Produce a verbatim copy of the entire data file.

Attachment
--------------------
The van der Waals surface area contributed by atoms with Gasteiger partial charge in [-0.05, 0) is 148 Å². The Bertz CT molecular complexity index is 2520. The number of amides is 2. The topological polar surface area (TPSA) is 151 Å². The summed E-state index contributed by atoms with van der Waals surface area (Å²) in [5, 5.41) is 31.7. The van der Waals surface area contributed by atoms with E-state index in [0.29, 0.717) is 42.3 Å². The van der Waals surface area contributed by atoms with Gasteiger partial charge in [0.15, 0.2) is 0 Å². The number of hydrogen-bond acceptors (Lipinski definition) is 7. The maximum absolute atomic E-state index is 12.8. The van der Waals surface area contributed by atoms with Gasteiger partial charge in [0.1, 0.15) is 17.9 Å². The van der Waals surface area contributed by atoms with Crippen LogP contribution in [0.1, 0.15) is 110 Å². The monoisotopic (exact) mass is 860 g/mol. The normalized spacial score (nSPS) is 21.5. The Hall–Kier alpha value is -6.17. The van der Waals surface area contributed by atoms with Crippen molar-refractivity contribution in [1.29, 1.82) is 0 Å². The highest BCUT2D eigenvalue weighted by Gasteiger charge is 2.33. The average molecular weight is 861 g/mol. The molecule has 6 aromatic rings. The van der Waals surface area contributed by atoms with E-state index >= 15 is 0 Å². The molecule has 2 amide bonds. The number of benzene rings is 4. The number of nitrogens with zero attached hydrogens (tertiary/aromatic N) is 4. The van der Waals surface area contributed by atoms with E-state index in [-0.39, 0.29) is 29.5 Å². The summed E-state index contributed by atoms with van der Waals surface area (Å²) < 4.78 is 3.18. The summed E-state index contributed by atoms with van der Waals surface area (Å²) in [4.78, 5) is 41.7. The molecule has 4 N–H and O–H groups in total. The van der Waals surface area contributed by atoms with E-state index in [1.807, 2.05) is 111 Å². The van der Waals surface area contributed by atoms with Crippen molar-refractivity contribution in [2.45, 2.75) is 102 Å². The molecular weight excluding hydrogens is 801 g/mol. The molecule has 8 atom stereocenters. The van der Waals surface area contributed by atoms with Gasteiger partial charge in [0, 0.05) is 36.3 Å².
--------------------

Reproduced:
The van der Waals surface area contributed by atoms with Gasteiger partial charge in [-0.05, 0) is 148 Å². The Bertz CT molecular complexity index is 2520. The number of amides is 2. The topological polar surface area (TPSA) is 151 Å². The summed E-state index contributed by atoms with van der Waals surface area (Å²) in [5, 5.41) is 31.7. The van der Waals surface area contributed by atoms with E-state index in [0.29, 0.717) is 42.3 Å². The van der Waals surface area contributed by atoms with Gasteiger partial charge in [0.15, 0.2) is 0 Å². The number of hydrogen-bond acceptors (Lipinski definition) is 7. The maximum absolute atomic E-state index is 12.8. The van der Waals surface area contributed by atoms with Gasteiger partial charge in [0.1, 0.15) is 17.9 Å². The van der Waals surface area contributed by atoms with Crippen LogP contribution in [0.1, 0.15) is 110 Å². The monoisotopic (exact) mass is 860 g/mol. The normalized spacial score (nSPS) is 21.5. The Hall–Kier alpha value is -6.17. The van der Waals surface area contributed by atoms with Crippen molar-refractivity contribution in [1.29, 1.82) is 0 Å². The highest BCUT2D eigenvalue weighted by Gasteiger charge is 2.33. The average molecular weight is 861 g/mol. The molecule has 6 aromatic rings. The van der Waals surface area contributed by atoms with E-state index >= 15 is 0 Å². The molecule has 2 amide bonds. The number of benzene rings is 4. The number of nitrogens with zero attached hydrogens (tertiary/aromatic N) is 4. The van der Waals surface area contributed by atoms with E-state index in [-0.39, 0.29) is 29.5 Å². The summed E-state index contributed by atoms with van der Waals surface area (Å²) < 4.78 is 3.18. The summed E-state index contributed by atoms with van der Waals surface area (Å²) in [4.78, 5) is 41.7. The molecule has 4 N–H and O–H groups in total. The van der Waals surface area contributed by atoms with E-state index in [1.807, 2.05) is 111 Å². The van der Waals surface area contributed by atoms with Crippen molar-refractivity contribution in [2.45, 2.75) is 102 Å². The molecular weight excluding hydrogens is 801 g/mol. The molecule has 8 atom stereocenters. The van der Waals surface area contributed by atoms with Gasteiger partial charge in [0, 0.05) is 36.3 Å².